The Independent Citizens Commission has begun deliberations this year on pay raises for state elected officials and got a request for a big pay raise for the Supreme Court at the outset.
Among the first to appear was Chief Justice John Dan Kemp of the Arkansas Supreme Court. He’s presented a proposal for an 11 percent pay raise for the Supreme Court and 2 percent for other judges — district,
Kemp provided information that showed states in the region had approved Supreme Court pay raises recently. He said the aim was to establish a “pyramid” pay grid, essentially to put the Supreme Court more clearly superior to the other courts, from $140,000 for district (municipal level) judges to $180,000 for the Supreme Court. He said this would be comparable to Tennessee, Iowa, Missouri and Louisiana. He also noted state-employed lawyers and IT employees were slated for a 6.5 percent increase next year. He also cited a
About half of state employees are looking at a 1 percent pay raise in the coming fiscal year. Others are scheduled for varying amounts on account of a readjustment of the state plan, mostly to benefit those on the lower end. Merit pay raises for this year are up in the air because of state revenue shortfalls.
Nobody spoke up at today’s meeting for state constitutional officers or the legislature.
Commissioner Barbara Graves said she was inclined to favor a 2 percent increase for all public officials because a failure to grant any raises over a period of time would lead to the need for a big adjustment, such as occurred in 2015. She’d earlier said she was interested in knowing what other state employees had received.
Commissioner Chuck Banks said he wanted some more information about expense payments and benefits for judges. They are covered by the state health insurance plan and also have a defined benefit pension plan, pegged to pay in the final year of employment.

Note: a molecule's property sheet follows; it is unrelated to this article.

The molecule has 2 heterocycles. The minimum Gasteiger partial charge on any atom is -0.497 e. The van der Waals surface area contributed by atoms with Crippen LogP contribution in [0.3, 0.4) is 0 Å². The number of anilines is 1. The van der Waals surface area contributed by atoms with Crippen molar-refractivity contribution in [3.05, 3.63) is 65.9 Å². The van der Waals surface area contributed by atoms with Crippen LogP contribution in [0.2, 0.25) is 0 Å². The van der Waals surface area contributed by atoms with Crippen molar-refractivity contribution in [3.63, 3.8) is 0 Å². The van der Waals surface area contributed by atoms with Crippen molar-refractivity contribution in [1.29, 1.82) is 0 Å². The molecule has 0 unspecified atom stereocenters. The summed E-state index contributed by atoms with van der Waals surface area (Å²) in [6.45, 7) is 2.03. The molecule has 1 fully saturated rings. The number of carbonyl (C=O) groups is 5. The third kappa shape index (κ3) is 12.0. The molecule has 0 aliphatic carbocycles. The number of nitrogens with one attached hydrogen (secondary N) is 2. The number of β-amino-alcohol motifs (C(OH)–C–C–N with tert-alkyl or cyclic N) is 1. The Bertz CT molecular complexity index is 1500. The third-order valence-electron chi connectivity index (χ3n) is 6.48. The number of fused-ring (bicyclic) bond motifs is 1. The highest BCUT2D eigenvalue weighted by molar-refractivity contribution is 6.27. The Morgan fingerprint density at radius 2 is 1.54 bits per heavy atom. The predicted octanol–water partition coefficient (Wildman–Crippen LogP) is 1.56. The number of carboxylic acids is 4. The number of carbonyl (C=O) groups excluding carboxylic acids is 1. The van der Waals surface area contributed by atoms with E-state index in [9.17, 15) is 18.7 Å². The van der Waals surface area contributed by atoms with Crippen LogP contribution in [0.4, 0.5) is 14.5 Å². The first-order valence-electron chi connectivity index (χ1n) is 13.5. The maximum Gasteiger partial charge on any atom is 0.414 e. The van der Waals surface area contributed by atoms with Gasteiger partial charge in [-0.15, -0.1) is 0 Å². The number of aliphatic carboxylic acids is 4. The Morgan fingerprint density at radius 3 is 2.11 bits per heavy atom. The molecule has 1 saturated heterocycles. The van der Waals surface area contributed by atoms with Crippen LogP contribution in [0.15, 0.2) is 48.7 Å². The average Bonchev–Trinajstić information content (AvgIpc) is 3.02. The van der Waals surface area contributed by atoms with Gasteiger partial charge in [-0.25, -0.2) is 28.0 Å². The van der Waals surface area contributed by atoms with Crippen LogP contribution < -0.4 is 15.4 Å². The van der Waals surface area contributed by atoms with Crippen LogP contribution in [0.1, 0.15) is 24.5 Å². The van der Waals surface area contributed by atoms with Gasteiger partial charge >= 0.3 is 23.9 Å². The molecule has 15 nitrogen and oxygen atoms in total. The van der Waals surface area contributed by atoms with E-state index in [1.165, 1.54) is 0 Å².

The commission was established by a constitutional amendment approved in 2014. It solved a political problem for legislators, putting pay raises in the hands of a commission rather than having to set pay for themselves. They controlled membership of the commission, however, and it has been kind to elected officials.
These were the pay levels adopted in 2015.
* GOVERNOR: $79,132 to $130,000, an increase of 64 percent.
* LT. GOVERNOR: Stayed at $42,315.
* ATTORNEY GENERAL: From $73,132 to $130,000, an increase of 77 percent
* SECRETARY OF STATE: From $54,848 to $90,000, an increase of 64 percent
* DISTRICT JUDGES: From $125,950 to $140,000, up 11 percent
* CIRCUIT JUDGES: From $140,372. to $160,000, up 14 percent.
* COURT OF APPEALS: From $144,982 to $161,500, up 11 percent. The chief judge, $147,286 to $164,000, also up 11 percent.
* SUPREME COURT: From $149,589 to $166,500, up 11 percent. The chief justice,from $161,601 to $180,000, up 11 percent
* PROSECUTORS got a 22 percent pay raise to $152,000 at the top end.
Legislators still get untaxed per diem for attendance at committee meetings and legislative sessions.
The commission made no changes in pay ranges in 2016. No action was taken today and no one spoke about pay changes except Kemp and Judge David Guthrie, president of the Arkansas Judicial Council, which represents all judges. Guthrie acknowledged the “significant” pay raise in 2015 and indicated the judges would prefer a system with
The committee will be meeting again.